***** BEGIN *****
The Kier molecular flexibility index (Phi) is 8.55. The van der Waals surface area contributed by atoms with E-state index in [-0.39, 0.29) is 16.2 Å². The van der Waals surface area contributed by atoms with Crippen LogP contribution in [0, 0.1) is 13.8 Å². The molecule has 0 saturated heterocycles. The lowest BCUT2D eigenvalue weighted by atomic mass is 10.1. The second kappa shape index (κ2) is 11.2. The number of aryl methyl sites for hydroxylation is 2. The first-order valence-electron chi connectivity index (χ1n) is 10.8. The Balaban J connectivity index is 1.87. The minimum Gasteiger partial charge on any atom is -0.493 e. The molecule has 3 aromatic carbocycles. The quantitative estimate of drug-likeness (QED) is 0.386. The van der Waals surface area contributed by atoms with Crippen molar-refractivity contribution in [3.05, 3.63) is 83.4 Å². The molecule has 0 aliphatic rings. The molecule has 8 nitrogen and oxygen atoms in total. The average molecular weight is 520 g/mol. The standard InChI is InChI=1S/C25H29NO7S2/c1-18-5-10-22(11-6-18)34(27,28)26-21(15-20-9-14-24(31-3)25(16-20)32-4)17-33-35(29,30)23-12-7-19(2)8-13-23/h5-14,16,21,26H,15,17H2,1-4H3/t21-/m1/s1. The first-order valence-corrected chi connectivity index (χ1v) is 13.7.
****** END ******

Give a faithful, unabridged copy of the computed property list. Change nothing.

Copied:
The Kier molecular flexibility index (Phi) is 8.55. The van der Waals surface area contributed by atoms with E-state index in [-0.39, 0.29) is 16.2 Å². The van der Waals surface area contributed by atoms with Crippen LogP contribution in [0, 0.1) is 13.8 Å². The molecule has 0 saturated heterocycles. The lowest BCUT2D eigenvalue weighted by atomic mass is 10.1. The second kappa shape index (κ2) is 11.2. The number of aryl methyl sites for hydroxylation is 2. The first-order valence-electron chi connectivity index (χ1n) is 10.8. The Balaban J connectivity index is 1.87. The minimum Gasteiger partial charge on any atom is -0.493 e. The molecule has 3 aromatic carbocycles. The quantitative estimate of drug-likeness (QED) is 0.386. The van der Waals surface area contributed by atoms with Crippen molar-refractivity contribution in [3.05, 3.63) is 83.4 Å². The molecule has 0 aliphatic rings. The molecule has 8 nitrogen and oxygen atoms in total. The average molecular weight is 520 g/mol. The standard InChI is InChI=1S/C25H29NO7S2/c1-18-5-10-22(11-6-18)34(27,28)26-21(15-20-9-14-24(31-3)25(16-20)32-4)17-33-35(29,30)23-12-7-19(2)8-13-23/h5-14,16,21,26H,15,17H2,1-4H3/t21-/m1/s1. The first-order valence-corrected chi connectivity index (χ1v) is 13.7.